In 1964, the newly formed Advisory Committee on Immunization Practices (ACIP) echoed the recommendations, though there were no data showing that the vaccine was effective in those groups. Over the next decades, the ACIP took several steps to further broaden the recommendation, culminating in a 2010 universal recommendation that everyone except infants younger than 6 months old receive the vaccine.
The authors' review of ACIP meeting records found that the decisions were based on professional opinions and goals of increasing overall vaccination levels, but not additional efficacy or effectiveness data showing benefits in the newly targeted groups.
In the early 1980s, the ACIP addressed effectiveness concerns by recommending a doubling of the antigen dose from 7 to 15 micrograms, based on limited data using HAI responses (starting with the 1981-82 flu season). The committee also started addressing the concept of herd immunity, and in 1984 added healthcare workers to the group recommended to be immunized.
In 1999 and the years that followed, the major emphasis was on increasing population coverage rates, boosting indirect benefits, and improving other outcomes related to morbidity (such as reducing antibiotic use for secondary infections or reducing absenteeism).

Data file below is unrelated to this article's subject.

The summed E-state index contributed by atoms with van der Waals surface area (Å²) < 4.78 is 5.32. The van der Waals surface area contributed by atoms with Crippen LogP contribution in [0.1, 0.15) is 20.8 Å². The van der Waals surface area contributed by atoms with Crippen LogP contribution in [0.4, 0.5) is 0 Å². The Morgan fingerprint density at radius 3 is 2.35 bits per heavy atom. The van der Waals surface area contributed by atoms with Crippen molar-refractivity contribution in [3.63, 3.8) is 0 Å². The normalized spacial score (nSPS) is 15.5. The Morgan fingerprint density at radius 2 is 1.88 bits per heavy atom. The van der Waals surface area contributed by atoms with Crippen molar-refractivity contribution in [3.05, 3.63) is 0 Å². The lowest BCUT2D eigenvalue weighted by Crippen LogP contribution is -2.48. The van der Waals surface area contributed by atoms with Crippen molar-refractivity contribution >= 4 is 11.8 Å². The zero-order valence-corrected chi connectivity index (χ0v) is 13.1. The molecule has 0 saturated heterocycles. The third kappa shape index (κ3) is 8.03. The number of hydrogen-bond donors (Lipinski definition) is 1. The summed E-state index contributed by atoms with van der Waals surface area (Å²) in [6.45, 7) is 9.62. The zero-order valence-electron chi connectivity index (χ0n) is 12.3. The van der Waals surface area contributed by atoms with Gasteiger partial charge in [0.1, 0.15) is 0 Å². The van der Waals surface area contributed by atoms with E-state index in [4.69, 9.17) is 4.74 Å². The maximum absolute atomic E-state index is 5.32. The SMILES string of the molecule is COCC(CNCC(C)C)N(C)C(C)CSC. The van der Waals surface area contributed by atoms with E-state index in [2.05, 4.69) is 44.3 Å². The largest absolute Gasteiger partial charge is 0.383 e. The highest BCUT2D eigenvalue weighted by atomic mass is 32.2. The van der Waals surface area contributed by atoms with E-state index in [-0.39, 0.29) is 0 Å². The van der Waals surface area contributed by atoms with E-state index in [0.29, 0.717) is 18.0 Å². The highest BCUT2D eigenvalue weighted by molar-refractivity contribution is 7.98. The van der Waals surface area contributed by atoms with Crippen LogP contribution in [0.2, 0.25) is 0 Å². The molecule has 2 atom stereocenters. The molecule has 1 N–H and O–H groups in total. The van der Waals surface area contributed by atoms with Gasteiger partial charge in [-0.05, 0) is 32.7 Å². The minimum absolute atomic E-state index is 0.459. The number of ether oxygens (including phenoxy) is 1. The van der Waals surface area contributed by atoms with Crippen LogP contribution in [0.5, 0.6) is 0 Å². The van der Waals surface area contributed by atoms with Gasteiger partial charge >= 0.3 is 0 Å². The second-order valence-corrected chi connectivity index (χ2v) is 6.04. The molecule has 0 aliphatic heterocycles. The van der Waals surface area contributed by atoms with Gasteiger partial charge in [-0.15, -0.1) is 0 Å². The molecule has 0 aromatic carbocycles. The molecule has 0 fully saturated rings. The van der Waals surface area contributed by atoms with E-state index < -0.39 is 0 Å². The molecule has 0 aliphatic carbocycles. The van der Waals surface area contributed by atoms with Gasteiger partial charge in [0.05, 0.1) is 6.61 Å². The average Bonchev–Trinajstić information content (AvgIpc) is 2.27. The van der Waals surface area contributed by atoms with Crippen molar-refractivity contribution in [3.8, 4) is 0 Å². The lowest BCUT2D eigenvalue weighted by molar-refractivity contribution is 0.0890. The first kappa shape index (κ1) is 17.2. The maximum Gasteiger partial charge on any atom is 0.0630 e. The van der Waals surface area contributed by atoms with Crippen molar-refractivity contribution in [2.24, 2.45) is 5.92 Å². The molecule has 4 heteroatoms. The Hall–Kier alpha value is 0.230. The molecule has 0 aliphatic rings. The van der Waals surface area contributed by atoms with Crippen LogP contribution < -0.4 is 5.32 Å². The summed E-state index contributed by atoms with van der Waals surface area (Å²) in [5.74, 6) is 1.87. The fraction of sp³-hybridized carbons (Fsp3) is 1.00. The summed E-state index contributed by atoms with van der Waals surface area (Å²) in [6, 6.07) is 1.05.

More opinions than data
Some of the push to vaccinate more Americans seemed to come from frustration over not being able to reach high-risk groups. But scientific data to support the changes were often not available, the authors found. "Rather, changes were made at least in part on the basis of expert and organizational professional opinions with the strong belief that such changes would decrease the overall burden of influenza in the United States," the report states.
CCIVI researchers analyzed and compared the studies and documents cited to support each recommendation to expand flu vaccination to more groups. "We found that a number of the new references cited to support the revised recommendations were actually unrelated to specific aspects of the new recommendations and did not present findings from the new studies."